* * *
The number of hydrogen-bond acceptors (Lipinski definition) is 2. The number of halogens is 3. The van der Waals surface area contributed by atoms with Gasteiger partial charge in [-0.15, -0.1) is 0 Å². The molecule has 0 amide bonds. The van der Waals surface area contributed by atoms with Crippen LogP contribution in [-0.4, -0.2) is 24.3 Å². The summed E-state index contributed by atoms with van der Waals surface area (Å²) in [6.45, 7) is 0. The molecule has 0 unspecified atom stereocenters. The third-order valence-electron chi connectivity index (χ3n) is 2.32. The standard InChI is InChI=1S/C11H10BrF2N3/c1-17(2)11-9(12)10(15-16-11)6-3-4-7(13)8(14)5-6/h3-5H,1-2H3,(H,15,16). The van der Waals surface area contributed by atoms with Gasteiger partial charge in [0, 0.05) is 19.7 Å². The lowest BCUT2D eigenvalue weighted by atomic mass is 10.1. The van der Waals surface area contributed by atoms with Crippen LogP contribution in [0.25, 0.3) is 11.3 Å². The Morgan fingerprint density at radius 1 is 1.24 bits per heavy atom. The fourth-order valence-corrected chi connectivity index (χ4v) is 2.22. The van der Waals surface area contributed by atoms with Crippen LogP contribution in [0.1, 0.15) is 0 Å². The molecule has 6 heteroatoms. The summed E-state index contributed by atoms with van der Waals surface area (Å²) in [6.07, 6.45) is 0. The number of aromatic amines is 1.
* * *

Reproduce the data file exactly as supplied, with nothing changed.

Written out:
The number of hydrogen-bond acceptors (Lipinski definition) is 2. The number of halogens is 3. The van der Waals surface area contributed by atoms with Gasteiger partial charge in [-0.15, -0.1) is 0 Å². The molecule has 0 amide bonds. The van der Waals surface area contributed by atoms with Crippen LogP contribution in [-0.4, -0.2) is 24.3 Å². The summed E-state index contributed by atoms with van der Waals surface area (Å²) in [6.45, 7) is 0. The molecule has 0 unspecified atom stereocenters. The third-order valence-electron chi connectivity index (χ3n) is 2.32. The standard InChI is InChI=1S/C11H10BrF2N3/c1-17(2)11-9(12)10(15-16-11)6-3-4-7(13)8(14)5-6/h3-5H,1-2H3,(H,15,16). The van der Waals surface area contributed by atoms with Gasteiger partial charge in [0, 0.05) is 19.7 Å². The lowest BCUT2D eigenvalue weighted by atomic mass is 10.1. The van der Waals surface area contributed by atoms with Crippen LogP contribution in [0.25, 0.3) is 11.3 Å². The Morgan fingerprint density at radius 1 is 1.24 bits per heavy atom. The fourth-order valence-corrected chi connectivity index (χ4v) is 2.22. The van der Waals surface area contributed by atoms with Crippen LogP contribution in [0.1, 0.15) is 0 Å². The molecule has 6 heteroatoms. The summed E-state index contributed by atoms with van der Waals surface area (Å²) in [6.07, 6.45) is 0. The number of aromatic amines is 1.